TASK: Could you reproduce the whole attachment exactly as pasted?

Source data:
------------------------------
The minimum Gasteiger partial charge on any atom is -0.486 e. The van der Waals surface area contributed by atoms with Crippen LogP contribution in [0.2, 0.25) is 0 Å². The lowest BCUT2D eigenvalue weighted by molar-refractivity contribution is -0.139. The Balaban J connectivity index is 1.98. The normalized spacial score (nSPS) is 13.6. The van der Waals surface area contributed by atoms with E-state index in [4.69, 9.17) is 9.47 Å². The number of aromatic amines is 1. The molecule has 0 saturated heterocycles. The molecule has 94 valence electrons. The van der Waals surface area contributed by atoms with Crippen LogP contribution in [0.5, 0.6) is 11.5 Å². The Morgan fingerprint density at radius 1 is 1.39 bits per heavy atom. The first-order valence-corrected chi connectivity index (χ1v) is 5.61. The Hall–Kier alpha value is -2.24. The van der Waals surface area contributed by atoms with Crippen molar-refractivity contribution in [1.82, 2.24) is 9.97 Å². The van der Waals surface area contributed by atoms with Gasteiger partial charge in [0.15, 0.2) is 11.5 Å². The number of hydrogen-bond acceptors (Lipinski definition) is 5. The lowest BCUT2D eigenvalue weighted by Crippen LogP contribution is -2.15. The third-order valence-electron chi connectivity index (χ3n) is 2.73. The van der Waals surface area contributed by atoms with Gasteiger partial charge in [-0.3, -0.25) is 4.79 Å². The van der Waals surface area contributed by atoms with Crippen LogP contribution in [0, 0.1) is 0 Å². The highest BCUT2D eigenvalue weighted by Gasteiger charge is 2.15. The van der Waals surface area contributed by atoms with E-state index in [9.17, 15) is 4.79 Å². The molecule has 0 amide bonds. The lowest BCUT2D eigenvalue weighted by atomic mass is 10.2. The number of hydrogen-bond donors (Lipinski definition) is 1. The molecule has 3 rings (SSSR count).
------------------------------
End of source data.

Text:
The minimum Gasteiger partial charge on any atom is -0.486 e. The van der Waals surface area contributed by atoms with Crippen LogP contribution in [0.2, 0.25) is 0 Å². The lowest BCUT2D eigenvalue weighted by molar-refractivity contribution is -0.139. The Balaban J connectivity index is 1.98. The normalized spacial score (nSPS) is 13.6. The van der Waals surface area contributed by atoms with E-state index in [4.69, 9.17) is 9.47 Å². The number of aromatic amines is 1. The molecule has 0 saturated heterocycles. The molecule has 94 valence electrons. The van der Waals surface area contributed by atoms with Crippen LogP contribution in [0.5, 0.6) is 11.5 Å². The Morgan fingerprint density at radius 1 is 1.39 bits per heavy atom. The first-order valence-corrected chi connectivity index (χ1v) is 5.61. The Hall–Kier alpha value is -2.24. The van der Waals surface area contributed by atoms with Crippen molar-refractivity contribution in [1.82, 2.24) is 9.97 Å². The van der Waals surface area contributed by atoms with Gasteiger partial charge in [0.15, 0.2) is 11.5 Å². The number of hydrogen-bond acceptors (Lipinski definition) is 5. The lowest BCUT2D eigenvalue weighted by Crippen LogP contribution is -2.15. The third-order valence-electron chi connectivity index (χ3n) is 2.73. The van der Waals surface area contributed by atoms with Gasteiger partial charge in [-0.3, -0.25) is 4.79 Å². The van der Waals surface area contributed by atoms with Crippen LogP contribution in [0, 0.1) is 0 Å². The highest BCUT2D eigenvalue weighted by Gasteiger charge is 2.15. The van der Waals surface area contributed by atoms with E-state index in [9.17, 15) is 4.79 Å². The molecule has 0 amide bonds. The lowest BCUT2D eigenvalue weighted by atomic mass is 10.2. The number of hydrogen-bond donors (Lipinski definition) is 1. The molecule has 3 rings (SSSR count).